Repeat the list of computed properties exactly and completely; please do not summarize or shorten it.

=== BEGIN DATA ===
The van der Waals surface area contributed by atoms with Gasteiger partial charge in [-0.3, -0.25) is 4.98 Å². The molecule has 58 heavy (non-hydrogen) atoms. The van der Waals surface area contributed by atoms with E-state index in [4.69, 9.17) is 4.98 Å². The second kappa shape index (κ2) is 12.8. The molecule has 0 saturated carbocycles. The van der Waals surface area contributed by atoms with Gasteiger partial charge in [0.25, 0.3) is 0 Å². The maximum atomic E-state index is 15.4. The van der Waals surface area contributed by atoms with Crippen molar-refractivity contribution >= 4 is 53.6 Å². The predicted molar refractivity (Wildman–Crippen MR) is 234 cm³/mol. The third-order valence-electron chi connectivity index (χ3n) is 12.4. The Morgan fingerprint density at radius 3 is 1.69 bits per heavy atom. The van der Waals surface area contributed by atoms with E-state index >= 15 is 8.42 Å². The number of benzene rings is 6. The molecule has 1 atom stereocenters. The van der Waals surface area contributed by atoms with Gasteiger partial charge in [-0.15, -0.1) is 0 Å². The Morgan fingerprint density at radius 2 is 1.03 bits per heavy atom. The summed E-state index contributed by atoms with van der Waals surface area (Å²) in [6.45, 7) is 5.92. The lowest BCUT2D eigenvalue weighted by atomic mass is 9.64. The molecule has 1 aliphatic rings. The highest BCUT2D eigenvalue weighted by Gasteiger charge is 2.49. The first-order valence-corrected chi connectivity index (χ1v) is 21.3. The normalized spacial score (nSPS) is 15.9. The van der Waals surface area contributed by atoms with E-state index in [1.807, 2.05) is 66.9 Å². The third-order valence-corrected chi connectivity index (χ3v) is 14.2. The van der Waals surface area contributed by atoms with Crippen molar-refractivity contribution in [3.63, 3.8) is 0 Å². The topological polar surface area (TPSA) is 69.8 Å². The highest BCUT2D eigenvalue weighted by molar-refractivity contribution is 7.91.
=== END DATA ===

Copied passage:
The van der Waals surface area contributed by atoms with Gasteiger partial charge in [-0.3, -0.25) is 4.98 Å². The molecule has 58 heavy (non-hydrogen) atoms. The van der Waals surface area contributed by atoms with E-state index in [4.69, 9.17) is 4.98 Å². The second kappa shape index (κ2) is 12.8. The molecule has 0 saturated carbocycles. The van der Waals surface area contributed by atoms with Gasteiger partial charge in [0.25, 0.3) is 0 Å². The maximum atomic E-state index is 15.4. The van der Waals surface area contributed by atoms with Crippen molar-refractivity contribution >= 4 is 53.6 Å². The predicted molar refractivity (Wildman–Crippen MR) is 234 cm³/mol. The third-order valence-electron chi connectivity index (χ3n) is 12.4. The Morgan fingerprint density at radius 3 is 1.69 bits per heavy atom. The van der Waals surface area contributed by atoms with E-state index >= 15 is 8.42 Å². The number of benzene rings is 6. The molecule has 1 atom stereocenters. The van der Waals surface area contributed by atoms with Gasteiger partial charge in [-0.15, -0.1) is 0 Å². The Morgan fingerprint density at radius 2 is 1.03 bits per heavy atom. The summed E-state index contributed by atoms with van der Waals surface area (Å²) in [6.45, 7) is 5.92. The lowest BCUT2D eigenvalue weighted by atomic mass is 9.64. The molecule has 1 aliphatic rings. The highest BCUT2D eigenvalue weighted by Gasteiger charge is 2.49. The first-order valence-corrected chi connectivity index (χ1v) is 21.3. The normalized spacial score (nSPS) is 15.9. The van der Waals surface area contributed by atoms with E-state index in [1.807, 2.05) is 66.9 Å². The third-order valence-corrected chi connectivity index (χ3v) is 14.2. The van der Waals surface area contributed by atoms with Crippen molar-refractivity contribution in [3.63, 3.8) is 0 Å². The topological polar surface area (TPSA) is 69.8 Å². The highest BCUT2D eigenvalue weighted by molar-refractivity contribution is 7.91.